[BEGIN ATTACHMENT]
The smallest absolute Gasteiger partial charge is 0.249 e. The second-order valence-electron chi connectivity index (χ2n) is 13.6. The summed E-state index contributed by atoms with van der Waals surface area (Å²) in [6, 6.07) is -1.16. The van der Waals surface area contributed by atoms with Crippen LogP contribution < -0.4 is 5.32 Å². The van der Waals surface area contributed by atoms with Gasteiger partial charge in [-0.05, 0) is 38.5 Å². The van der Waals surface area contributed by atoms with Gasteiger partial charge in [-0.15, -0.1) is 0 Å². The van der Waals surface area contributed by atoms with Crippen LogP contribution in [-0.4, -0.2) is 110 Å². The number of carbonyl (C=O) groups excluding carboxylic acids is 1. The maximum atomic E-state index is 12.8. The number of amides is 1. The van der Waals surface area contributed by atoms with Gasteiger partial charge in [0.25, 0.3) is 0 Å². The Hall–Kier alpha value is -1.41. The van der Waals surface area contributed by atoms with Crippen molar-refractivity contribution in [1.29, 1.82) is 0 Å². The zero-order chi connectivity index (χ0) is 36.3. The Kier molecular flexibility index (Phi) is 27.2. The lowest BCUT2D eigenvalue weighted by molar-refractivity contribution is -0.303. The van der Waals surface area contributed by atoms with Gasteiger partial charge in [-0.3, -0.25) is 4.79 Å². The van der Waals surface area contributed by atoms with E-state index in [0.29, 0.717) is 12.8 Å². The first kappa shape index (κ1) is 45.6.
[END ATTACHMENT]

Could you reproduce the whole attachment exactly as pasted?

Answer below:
The smallest absolute Gasteiger partial charge is 0.249 e. The second-order valence-electron chi connectivity index (χ2n) is 13.6. The summed E-state index contributed by atoms with van der Waals surface area (Å²) in [6, 6.07) is -1.16. The van der Waals surface area contributed by atoms with Crippen LogP contribution < -0.4 is 5.32 Å². The van der Waals surface area contributed by atoms with Gasteiger partial charge in [-0.05, 0) is 38.5 Å². The van der Waals surface area contributed by atoms with Gasteiger partial charge in [-0.15, -0.1) is 0 Å². The van der Waals surface area contributed by atoms with Crippen LogP contribution in [-0.4, -0.2) is 110 Å². The number of carbonyl (C=O) groups excluding carboxylic acids is 1. The maximum atomic E-state index is 12.8. The number of amides is 1. The van der Waals surface area contributed by atoms with Gasteiger partial charge in [0.25, 0.3) is 0 Å². The Hall–Kier alpha value is -1.41. The van der Waals surface area contributed by atoms with Crippen molar-refractivity contribution in [1.29, 1.82) is 0 Å². The zero-order chi connectivity index (χ0) is 36.3. The Kier molecular flexibility index (Phi) is 27.2. The lowest BCUT2D eigenvalue weighted by molar-refractivity contribution is -0.303. The van der Waals surface area contributed by atoms with Gasteiger partial charge in [-0.3, -0.25) is 4.79 Å². The van der Waals surface area contributed by atoms with E-state index in [0.29, 0.717) is 12.8 Å². The first kappa shape index (κ1) is 45.6.